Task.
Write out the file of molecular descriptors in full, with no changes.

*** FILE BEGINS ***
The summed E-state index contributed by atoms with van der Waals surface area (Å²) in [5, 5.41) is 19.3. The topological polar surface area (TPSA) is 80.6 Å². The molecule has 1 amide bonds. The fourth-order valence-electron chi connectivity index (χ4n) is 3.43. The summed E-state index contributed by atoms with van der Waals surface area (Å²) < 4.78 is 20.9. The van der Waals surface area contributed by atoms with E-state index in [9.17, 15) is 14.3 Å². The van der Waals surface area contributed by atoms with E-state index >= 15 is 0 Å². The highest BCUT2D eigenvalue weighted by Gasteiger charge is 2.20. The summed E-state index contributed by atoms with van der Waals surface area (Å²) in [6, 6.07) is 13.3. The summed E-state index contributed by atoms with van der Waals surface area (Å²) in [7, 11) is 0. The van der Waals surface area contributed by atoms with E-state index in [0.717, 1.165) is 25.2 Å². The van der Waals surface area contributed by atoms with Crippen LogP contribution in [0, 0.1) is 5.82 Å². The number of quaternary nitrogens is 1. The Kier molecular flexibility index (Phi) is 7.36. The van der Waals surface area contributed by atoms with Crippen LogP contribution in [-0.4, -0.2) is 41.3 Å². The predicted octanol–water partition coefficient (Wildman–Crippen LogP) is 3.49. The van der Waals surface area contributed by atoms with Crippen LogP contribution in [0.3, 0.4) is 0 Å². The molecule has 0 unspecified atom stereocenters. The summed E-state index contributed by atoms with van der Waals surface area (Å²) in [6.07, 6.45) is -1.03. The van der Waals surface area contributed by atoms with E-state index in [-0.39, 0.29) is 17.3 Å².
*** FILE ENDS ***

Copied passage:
The summed E-state index contributed by atoms with van der Waals surface area (Å²) in [5, 5.41) is 19.3. The topological polar surface area (TPSA) is 80.6 Å². The molecule has 1 amide bonds. The fourth-order valence-electron chi connectivity index (χ4n) is 3.43. The summed E-state index contributed by atoms with van der Waals surface area (Å²) < 4.78 is 20.9. The van der Waals surface area contributed by atoms with E-state index in [9.17, 15) is 14.3 Å². The van der Waals surface area contributed by atoms with E-state index >= 15 is 0 Å². The highest BCUT2D eigenvalue weighted by Gasteiger charge is 2.20. The summed E-state index contributed by atoms with van der Waals surface area (Å²) in [6, 6.07) is 13.3. The summed E-state index contributed by atoms with van der Waals surface area (Å²) in [7, 11) is 0. The van der Waals surface area contributed by atoms with E-state index in [0.717, 1.165) is 25.2 Å². The van der Waals surface area contributed by atoms with Crippen LogP contribution in [0, 0.1) is 5.82 Å². The number of quaternary nitrogens is 1. The Kier molecular flexibility index (Phi) is 7.36. The van der Waals surface area contributed by atoms with Crippen LogP contribution in [-0.4, -0.2) is 41.3 Å². The predicted octanol–water partition coefficient (Wildman–Crippen LogP) is 3.49. The van der Waals surface area contributed by atoms with Crippen LogP contribution in [0.3, 0.4) is 0 Å². The molecule has 0 unspecified atom stereocenters. The summed E-state index contributed by atoms with van der Waals surface area (Å²) in [6.07, 6.45) is -1.03. The van der Waals surface area contributed by atoms with E-state index in [-0.39, 0.29) is 17.3 Å².